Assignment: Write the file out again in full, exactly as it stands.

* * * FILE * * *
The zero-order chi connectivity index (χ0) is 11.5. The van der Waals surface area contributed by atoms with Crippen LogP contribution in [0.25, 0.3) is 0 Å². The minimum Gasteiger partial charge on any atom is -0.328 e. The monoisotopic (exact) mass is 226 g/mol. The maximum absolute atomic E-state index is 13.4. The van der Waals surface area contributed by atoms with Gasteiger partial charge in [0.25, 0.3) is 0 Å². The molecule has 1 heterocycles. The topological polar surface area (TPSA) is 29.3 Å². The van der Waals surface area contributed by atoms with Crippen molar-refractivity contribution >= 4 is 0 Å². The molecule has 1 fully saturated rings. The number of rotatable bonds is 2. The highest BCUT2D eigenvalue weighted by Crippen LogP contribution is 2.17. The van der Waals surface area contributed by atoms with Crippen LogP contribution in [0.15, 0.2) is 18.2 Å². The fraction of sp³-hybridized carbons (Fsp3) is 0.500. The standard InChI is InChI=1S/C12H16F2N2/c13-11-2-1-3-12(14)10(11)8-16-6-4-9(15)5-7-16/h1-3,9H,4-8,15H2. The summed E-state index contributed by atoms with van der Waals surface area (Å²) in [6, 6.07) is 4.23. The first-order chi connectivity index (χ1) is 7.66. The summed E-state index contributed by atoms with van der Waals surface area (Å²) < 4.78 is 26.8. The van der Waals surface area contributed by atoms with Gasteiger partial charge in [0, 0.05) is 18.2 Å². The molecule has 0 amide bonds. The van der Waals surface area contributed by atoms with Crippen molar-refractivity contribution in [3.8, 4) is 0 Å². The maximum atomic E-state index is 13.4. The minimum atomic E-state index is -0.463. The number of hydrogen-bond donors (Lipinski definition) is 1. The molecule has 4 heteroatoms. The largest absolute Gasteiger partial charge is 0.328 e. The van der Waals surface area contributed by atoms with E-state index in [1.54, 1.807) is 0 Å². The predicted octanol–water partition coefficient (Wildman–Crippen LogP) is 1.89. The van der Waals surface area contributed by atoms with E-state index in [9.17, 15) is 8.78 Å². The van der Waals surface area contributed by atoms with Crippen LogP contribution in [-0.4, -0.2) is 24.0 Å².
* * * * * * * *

The zero-order chi connectivity index (χ0) is 11.5. The van der Waals surface area contributed by atoms with Crippen LogP contribution in [0.25, 0.3) is 0 Å². The minimum Gasteiger partial charge on any atom is -0.328 e. The monoisotopic (exact) mass is 226 g/mol. The maximum absolute atomic E-state index is 13.4. The van der Waals surface area contributed by atoms with Gasteiger partial charge in [0.25, 0.3) is 0 Å². The molecule has 1 heterocycles. The topological polar surface area (TPSA) is 29.3 Å². The van der Waals surface area contributed by atoms with Crippen molar-refractivity contribution >= 4 is 0 Å². The molecule has 1 fully saturated rings. The number of rotatable bonds is 2. The highest BCUT2D eigenvalue weighted by Crippen LogP contribution is 2.17. The van der Waals surface area contributed by atoms with Crippen LogP contribution in [0.15, 0.2) is 18.2 Å². The fraction of sp³-hybridized carbons (Fsp3) is 0.500. The standard InChI is InChI=1S/C12H16F2N2/c13-11-2-1-3-12(14)10(11)8-16-6-4-9(15)5-7-16/h1-3,9H,4-8,15H2. The summed E-state index contributed by atoms with van der Waals surface area (Å²) in [6, 6.07) is 4.23. The first-order chi connectivity index (χ1) is 7.66. The summed E-state index contributed by atoms with van der Waals surface area (Å²) < 4.78 is 26.8. The van der Waals surface area contributed by atoms with Gasteiger partial charge in [0, 0.05) is 18.2 Å². The molecule has 0 amide bonds. The van der Waals surface area contributed by atoms with Crippen molar-refractivity contribution in [3.8, 4) is 0 Å². The maximum atomic E-state index is 13.4. The minimum atomic E-state index is -0.463. The number of hydrogen-bond donors (Lipinski definition) is 1. The molecule has 4 heteroatoms. The largest absolute Gasteiger partial charge is 0.328 e. The van der Waals surface area contributed by atoms with E-state index in [1.54, 1.807) is 0 Å². The predicted octanol–water partition coefficient (Wildman–Crippen LogP) is 1.89. The van der Waals surface area contributed by atoms with E-state index in [9.17, 15) is 8.78 Å². The van der Waals surface area contributed by atoms with Crippen LogP contribution in [-0.4, -0.2) is 24.0 Å².